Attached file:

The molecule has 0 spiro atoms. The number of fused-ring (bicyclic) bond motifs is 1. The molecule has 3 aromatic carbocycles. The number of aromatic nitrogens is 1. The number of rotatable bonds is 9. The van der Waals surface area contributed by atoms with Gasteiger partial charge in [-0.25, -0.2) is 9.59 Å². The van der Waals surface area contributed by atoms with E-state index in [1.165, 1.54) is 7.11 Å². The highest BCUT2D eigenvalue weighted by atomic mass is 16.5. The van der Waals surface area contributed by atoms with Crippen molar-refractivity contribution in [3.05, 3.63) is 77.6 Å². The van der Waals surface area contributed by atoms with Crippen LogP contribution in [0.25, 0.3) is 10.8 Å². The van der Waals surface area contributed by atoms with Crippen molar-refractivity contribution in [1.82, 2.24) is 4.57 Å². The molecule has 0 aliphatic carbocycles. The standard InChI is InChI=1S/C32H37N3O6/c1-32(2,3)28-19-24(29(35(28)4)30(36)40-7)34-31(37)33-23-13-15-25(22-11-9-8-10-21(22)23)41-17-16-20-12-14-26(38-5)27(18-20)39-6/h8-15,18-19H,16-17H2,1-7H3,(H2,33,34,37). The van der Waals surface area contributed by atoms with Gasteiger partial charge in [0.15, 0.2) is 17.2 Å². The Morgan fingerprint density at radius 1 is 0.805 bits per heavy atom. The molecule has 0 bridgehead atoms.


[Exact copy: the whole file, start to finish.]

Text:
The molecule has 0 spiro atoms. The number of fused-ring (bicyclic) bond motifs is 1. The molecule has 3 aromatic carbocycles. The number of aromatic nitrogens is 1. The number of rotatable bonds is 9. The van der Waals surface area contributed by atoms with Gasteiger partial charge in [-0.25, -0.2) is 9.59 Å². The van der Waals surface area contributed by atoms with E-state index in [1.165, 1.54) is 7.11 Å². The highest BCUT2D eigenvalue weighted by atomic mass is 16.5. The van der Waals surface area contributed by atoms with Crippen molar-refractivity contribution in [3.05, 3.63) is 77.6 Å². The van der Waals surface area contributed by atoms with Crippen LogP contribution in [0.25, 0.3) is 10.8 Å². The van der Waals surface area contributed by atoms with Crippen molar-refractivity contribution in [1.82, 2.24) is 4.57 Å². The molecule has 0 aliphatic carbocycles. The standard InChI is InChI=1S/C32H37N3O6/c1-32(2,3)28-19-24(29(35(28)4)30(36)40-7)34-31(37)33-23-13-15-25(22-11-9-8-10-21(22)23)41-17-16-20-12-14-26(38-5)27(18-20)39-6/h8-15,18-19H,16-17H2,1-7H3,(H2,33,34,37). The van der Waals surface area contributed by atoms with Gasteiger partial charge in [0.15, 0.2) is 17.2 Å². The Morgan fingerprint density at radius 1 is 0.805 bits per heavy atom. The molecule has 0 bridgehead atoms.